Tories for Trumpery? Drafting new law to protect MPs on party overspending

Tories draft law to protect MPs if parties overspend

Conservative ministers are drawing up a new law to protect MPs and party officials from prosecution if their national parties overspend during elections, leaked documents disclose.

It follows the conviction in January of Marion Little, a Tory party organiser from head office, and the acquittal of the MP Craig Mackinlay after they were accused of breaking electoral law as the party fought off a challenge from Nigel Farage in Thanet South. …

Transparency campaigners believe the government’s latest move is an attempt to avoid future prosecutions and would overturn a ruling by the supreme court.

Alexandra Runswick, the director of Unlock Democracy, said a “test of authorisation” would give candidates and party officials another level of defence from prosecution. “Such a move would not appear to be about reinforcing and strengthening electoral law. This would instead protect party candidates and open up the possibility of outspending rivals.”

Plans for a new law have emerged in correspondence seen by the Guardian and sent to cabinet ministers by Kevin Foster, the minister for the constitution.

“Legislation currently requires candidates to account for free or discounted goods or services that are made use of by or on behalf of the candidate. There have been calls to amend this legislation to include a test of authorisation by or on behalf of the candidate,” he wrote.

Foster told members of a cabinet subcommittee that the law on notional expenditure was tested in July when the supreme court ruled that the statutory requirement for an election candidate is to declare notional expenditure incurred on their behalf during a campaign. This might arise where a national party provided additional campaigning support in the constituency and was not limited to authorised campaigning.

Foster wrote: “There is a concern that candidates, their electoral agents and others acting on their behalf could be operating under legal risk. I am seeking the committee’s agreement to announce at an appropriate time that the government is exploring options to clarify the law on notional expenditure to alleviate the concerns highlighted. Any amendments in this area of law would require primary legislation,” he wrote.

Little, who had been employed by Tory campaign headquarters since 1974, was charged with three counts of encouraging or assisting an offence related to the filing of election expenses. …”

Citizens Assembly to tackle climate crisis?

“Oxford City Council is to be the first UK local authority to establish a citizens assembly to help address the issue of climate change, and consider the measures that should be taken in Oxford.

The recent Intergovernmental Panel on Climate Change (IPCC) report warned that the current global target of 80% cut in carbon emissions by 2050 is not enough to avert catastrophic temperature change. It said it’s essential that global temperature change is limited to 1.5 degrees Celsius and that rapid, far-reaching and unprecedented changes in all aspects of society are required to ensure this.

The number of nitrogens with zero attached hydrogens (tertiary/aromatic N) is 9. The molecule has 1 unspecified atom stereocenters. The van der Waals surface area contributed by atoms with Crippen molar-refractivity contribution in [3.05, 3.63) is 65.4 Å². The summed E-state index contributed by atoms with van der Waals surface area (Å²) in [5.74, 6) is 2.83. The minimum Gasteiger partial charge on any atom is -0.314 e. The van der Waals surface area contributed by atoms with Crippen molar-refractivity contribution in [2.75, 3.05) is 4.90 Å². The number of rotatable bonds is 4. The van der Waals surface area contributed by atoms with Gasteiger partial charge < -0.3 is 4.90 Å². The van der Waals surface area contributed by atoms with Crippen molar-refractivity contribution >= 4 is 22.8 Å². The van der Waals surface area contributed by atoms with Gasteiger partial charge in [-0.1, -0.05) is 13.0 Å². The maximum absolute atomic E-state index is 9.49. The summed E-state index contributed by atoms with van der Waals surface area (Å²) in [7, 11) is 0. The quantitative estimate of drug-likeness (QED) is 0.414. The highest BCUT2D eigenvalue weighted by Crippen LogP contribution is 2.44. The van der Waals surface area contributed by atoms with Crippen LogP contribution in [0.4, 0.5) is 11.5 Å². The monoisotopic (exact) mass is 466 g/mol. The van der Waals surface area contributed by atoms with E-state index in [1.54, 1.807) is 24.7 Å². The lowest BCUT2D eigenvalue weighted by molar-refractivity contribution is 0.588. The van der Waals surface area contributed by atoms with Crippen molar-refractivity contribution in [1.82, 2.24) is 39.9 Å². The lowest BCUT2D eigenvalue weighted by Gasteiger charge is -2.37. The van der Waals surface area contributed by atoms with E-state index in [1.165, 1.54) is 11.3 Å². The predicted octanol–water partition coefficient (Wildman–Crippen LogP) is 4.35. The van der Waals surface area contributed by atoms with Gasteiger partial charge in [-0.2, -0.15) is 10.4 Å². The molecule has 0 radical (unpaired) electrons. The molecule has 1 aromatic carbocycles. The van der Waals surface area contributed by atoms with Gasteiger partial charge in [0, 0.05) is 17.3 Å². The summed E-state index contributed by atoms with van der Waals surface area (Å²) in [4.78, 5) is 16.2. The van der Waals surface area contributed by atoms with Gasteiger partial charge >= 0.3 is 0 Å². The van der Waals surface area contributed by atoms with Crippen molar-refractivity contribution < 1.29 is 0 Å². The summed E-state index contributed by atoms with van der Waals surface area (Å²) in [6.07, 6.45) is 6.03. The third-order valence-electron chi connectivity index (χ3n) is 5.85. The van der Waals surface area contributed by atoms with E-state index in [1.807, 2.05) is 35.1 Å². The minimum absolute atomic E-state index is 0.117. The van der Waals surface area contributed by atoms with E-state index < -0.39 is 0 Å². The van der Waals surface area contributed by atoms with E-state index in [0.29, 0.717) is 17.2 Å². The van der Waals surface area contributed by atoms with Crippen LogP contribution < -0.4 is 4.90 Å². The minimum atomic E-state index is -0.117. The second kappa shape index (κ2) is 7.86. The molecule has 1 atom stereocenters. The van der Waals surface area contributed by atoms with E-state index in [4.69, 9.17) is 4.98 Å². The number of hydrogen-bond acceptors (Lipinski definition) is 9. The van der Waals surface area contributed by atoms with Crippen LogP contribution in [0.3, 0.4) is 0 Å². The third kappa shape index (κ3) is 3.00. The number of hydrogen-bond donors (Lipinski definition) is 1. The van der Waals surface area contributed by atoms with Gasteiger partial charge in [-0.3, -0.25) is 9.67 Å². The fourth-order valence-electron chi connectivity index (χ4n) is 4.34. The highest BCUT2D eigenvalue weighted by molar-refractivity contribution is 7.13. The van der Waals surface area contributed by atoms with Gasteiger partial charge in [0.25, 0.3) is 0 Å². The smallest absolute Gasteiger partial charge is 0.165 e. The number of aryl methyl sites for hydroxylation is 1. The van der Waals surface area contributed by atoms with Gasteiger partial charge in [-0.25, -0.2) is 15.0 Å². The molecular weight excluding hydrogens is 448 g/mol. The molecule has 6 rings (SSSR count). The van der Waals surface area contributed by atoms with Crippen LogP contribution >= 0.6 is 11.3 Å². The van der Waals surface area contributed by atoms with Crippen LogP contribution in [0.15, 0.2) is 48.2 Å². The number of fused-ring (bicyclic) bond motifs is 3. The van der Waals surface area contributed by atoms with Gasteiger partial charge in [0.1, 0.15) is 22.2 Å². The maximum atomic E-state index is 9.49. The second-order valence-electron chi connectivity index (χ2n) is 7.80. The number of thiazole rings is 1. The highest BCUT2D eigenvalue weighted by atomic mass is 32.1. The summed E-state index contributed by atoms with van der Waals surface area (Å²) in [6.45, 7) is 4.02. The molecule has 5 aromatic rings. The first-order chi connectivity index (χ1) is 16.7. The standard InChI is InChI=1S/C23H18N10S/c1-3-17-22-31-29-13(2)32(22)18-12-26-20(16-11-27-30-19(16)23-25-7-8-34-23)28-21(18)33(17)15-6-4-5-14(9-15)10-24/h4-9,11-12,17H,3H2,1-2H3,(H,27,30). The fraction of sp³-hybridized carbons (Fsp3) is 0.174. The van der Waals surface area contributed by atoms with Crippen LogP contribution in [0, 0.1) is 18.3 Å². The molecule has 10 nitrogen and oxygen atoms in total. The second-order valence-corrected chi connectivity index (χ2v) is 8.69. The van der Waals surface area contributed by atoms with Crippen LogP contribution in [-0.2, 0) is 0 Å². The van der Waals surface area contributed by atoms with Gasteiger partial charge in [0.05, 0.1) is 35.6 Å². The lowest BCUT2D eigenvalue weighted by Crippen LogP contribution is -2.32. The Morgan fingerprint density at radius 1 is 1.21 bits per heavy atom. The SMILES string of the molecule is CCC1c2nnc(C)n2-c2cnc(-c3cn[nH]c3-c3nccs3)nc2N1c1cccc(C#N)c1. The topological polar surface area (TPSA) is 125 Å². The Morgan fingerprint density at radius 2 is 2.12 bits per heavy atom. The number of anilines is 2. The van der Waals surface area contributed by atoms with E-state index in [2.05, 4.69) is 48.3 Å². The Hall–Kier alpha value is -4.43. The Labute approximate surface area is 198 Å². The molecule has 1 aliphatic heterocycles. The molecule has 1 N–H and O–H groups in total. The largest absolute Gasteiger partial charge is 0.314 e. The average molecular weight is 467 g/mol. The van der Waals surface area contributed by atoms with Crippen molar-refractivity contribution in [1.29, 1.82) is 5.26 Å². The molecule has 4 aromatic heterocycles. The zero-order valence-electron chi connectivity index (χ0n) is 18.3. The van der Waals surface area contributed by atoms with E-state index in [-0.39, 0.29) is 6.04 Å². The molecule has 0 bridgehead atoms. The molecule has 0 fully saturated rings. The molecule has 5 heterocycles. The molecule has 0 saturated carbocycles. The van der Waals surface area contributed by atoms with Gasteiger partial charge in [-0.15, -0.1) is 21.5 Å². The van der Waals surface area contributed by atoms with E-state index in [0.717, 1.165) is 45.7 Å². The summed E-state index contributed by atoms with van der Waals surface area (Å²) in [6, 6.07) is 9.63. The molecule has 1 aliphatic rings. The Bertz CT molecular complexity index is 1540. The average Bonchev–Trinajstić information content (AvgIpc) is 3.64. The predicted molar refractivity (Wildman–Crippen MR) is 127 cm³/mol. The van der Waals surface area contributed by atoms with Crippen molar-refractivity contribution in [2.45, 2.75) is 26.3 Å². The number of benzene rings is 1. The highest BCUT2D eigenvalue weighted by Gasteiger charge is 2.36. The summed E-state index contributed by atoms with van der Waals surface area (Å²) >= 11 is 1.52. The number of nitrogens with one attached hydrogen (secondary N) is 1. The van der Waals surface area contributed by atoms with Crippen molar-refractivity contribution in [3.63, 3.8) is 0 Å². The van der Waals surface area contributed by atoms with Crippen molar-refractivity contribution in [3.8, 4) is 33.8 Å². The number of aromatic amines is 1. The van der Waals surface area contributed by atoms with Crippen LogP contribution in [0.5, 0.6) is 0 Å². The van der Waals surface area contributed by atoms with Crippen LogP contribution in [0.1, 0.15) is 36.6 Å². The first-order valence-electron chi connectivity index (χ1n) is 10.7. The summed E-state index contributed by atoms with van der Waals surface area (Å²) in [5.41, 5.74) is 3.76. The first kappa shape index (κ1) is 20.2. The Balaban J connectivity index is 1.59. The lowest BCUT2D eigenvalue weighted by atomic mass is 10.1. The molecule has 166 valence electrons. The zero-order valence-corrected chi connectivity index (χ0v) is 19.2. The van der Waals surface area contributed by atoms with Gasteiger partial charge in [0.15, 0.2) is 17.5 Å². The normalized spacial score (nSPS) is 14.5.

Next week the UK’s independent Committee on Climate Change (CCC) will publish its advice to the UK Government on tightening Britain’s carbon reduction targets. This will lead to new minimum requirements for us all.

In January, Oxford City Council members unanimously declared a climate emergency and agreed to create a citizens assembly in Oxford to help consider new carbon targets and additional measures to reduce emissions.

The citizens assembly will involve a randomly-selected representative sample of Oxford residents and will meet in September. It will be the first citizens assembly in the UK created to consider climate change.

The City Council will be commissioning research to develop options and timescales for carbon reduction in areas such as housing and transport, which will be put to the citizens assembly. In addition, it will hear from a range of independent contributors. The citizens assembly’s recommendations will assist the City Council in its final decisions on adoption of carbon abatement measures and targets. …”

“Rewild a quarter of UK to fight climate crisis, campaigners urge”

Rewilding would (according to the Environment Secretary) focus on:

Native woodlands
Salt marshes
Peat bogs
Ponds and lakes
Meadows and grasslands

all of which we have in abundance in East Devon.

Perhaps it is now time to revive the idea of a Jurassic Coast National Park (West Dorset would be an already-enthusiastic partner) which was squashed by the previous council because they feared losing their cosy relationship with housing developers …

And, as part of our climate emergency, make rewilding an integral part of all future neighbourhood, district and Greater Exeter development plans.

Change at Grenadier – developer of Exmouth seafront

Peter Quincey – who was in charge of operations for Exmouth seafront and the long-stalled St Margaret’s School site in Exeter – has sold his shares and left the company on 29 April 2019. Quincey had previously worked for Devon County Council. He had resigned from another Grenadier company last June:

Pauline Stott and John Mark Williamson are still shown as active directors of Queen’s Drive Exmouth Community Interest Company along with Glenn Woodcock of Grenadier, who replaced Peter Quincey on 29 April 2019 and who holds 16 directorships, mostly in Grenadier companies:

though Owl assumes Mrs Stott and Mr Williamson will be replaced by current independent councillors, perhaps as early as tomorrow, as they are no longer councillors.

Owl suspects that – with the seafront still a building site – new Councillors may be inheriting a bit of a mess. And do recall that, as part of their contract, Grenadier must commence their seafront project within 4 days of the Queen’s Drive road completion and sign-off.